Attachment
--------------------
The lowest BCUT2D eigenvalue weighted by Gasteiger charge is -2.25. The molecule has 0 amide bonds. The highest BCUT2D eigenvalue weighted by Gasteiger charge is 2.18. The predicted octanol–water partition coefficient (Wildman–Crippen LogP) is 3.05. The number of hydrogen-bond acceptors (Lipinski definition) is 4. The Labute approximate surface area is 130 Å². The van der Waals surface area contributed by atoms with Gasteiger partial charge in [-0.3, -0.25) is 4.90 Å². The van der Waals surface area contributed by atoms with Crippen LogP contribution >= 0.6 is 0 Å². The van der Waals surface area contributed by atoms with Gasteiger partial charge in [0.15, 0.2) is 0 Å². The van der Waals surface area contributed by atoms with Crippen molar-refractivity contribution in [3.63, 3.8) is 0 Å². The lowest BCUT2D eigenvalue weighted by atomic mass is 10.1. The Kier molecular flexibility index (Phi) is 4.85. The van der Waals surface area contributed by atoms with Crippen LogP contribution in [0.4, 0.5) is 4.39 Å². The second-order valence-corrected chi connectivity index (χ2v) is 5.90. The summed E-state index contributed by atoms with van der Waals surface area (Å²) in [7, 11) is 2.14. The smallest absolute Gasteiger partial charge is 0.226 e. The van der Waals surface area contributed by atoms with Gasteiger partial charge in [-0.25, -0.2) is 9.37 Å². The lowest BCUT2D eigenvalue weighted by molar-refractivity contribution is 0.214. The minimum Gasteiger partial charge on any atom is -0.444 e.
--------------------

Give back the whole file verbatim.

The lowest BCUT2D eigenvalue weighted by Gasteiger charge is -2.25. The molecule has 0 amide bonds. The highest BCUT2D eigenvalue weighted by Gasteiger charge is 2.18. The predicted octanol–water partition coefficient (Wildman–Crippen LogP) is 3.05. The number of hydrogen-bond acceptors (Lipinski definition) is 4. The Labute approximate surface area is 130 Å². The van der Waals surface area contributed by atoms with Gasteiger partial charge in [-0.3, -0.25) is 4.90 Å². The van der Waals surface area contributed by atoms with Crippen LogP contribution >= 0.6 is 0 Å². The van der Waals surface area contributed by atoms with Gasteiger partial charge in [0.15, 0.2) is 0 Å². The van der Waals surface area contributed by atoms with Crippen molar-refractivity contribution in [3.63, 3.8) is 0 Å². The lowest BCUT2D eigenvalue weighted by atomic mass is 10.1. The Kier molecular flexibility index (Phi) is 4.85. The van der Waals surface area contributed by atoms with Crippen LogP contribution in [0.4, 0.5) is 4.39 Å². The second-order valence-corrected chi connectivity index (χ2v) is 5.90. The summed E-state index contributed by atoms with van der Waals surface area (Å²) in [7, 11) is 2.14. The smallest absolute Gasteiger partial charge is 0.226 e. The van der Waals surface area contributed by atoms with Gasteiger partial charge in [-0.25, -0.2) is 9.37 Å². The lowest BCUT2D eigenvalue weighted by molar-refractivity contribution is 0.214. The minimum Gasteiger partial charge on any atom is -0.444 e.